However, there is still work to do. Director Glenn Aveni recently launched a Kickstarter fundraising campaign to help generate the necessary funds to finish things up – and according to Aveni, they’re in the home stretch. “In our case with this film, we have been working on it for a while, and so we are pretty far along,” he says. “The B-roll footage – music, crowds, etc. – is all in place. The interviews are done. Some of the music is cleared, and the rest (that we want to use) is all negotiated and priced – both with the artists and with the relevant labels.”

Since access to a time machine seems unlikely at the moment, we can all be grateful that the US Festival sprang to life thanks to music fan Steve Wozniak, who also had a huge interest (and highly influential hand) in technology. That meant the festival was well-documented on audio and video.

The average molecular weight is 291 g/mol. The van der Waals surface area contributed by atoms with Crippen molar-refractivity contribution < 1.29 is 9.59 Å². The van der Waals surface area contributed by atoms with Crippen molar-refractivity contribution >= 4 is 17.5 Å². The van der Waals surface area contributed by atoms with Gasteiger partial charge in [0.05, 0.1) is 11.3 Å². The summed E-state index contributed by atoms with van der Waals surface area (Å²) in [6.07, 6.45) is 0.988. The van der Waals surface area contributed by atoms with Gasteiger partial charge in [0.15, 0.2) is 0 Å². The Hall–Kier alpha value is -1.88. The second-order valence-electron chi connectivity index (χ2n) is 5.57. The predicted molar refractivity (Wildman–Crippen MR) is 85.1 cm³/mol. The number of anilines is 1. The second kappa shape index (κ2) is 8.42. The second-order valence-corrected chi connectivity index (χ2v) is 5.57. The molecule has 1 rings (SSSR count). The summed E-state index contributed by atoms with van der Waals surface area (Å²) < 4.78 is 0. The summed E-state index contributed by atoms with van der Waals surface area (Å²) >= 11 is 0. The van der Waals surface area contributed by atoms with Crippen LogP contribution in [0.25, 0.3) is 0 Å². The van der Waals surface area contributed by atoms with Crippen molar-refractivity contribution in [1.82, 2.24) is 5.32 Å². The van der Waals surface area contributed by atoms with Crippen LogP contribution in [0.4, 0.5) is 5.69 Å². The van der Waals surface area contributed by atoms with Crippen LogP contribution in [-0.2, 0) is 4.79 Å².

As a co-founder of Apple Computers with Steve Jobs, Wozniak (“Woz” to those who knew him beyond a handshake) had made enough money to have a lot of fun. He decided to use his good financial fortune to throw a big party that would bring people together, using music as one of the common threads and bonds. A company, UNOSON (an abbreviation for “Unite Us In Song”), was created to produce the giant three-day outdoor concert that he envisioned.

Woz knew that what he was planning would take an army – he eventually would employ over 4,000 people, most of them hired locally – and together they built what is to this day the largest outdoor music venue – from scratch. He was no concert promoter, so he brought in the concert promoter, Bill Graham, to produce the event. Working with Graham was, of course, an experience that left Woz and all involved with a lot of colorful stories.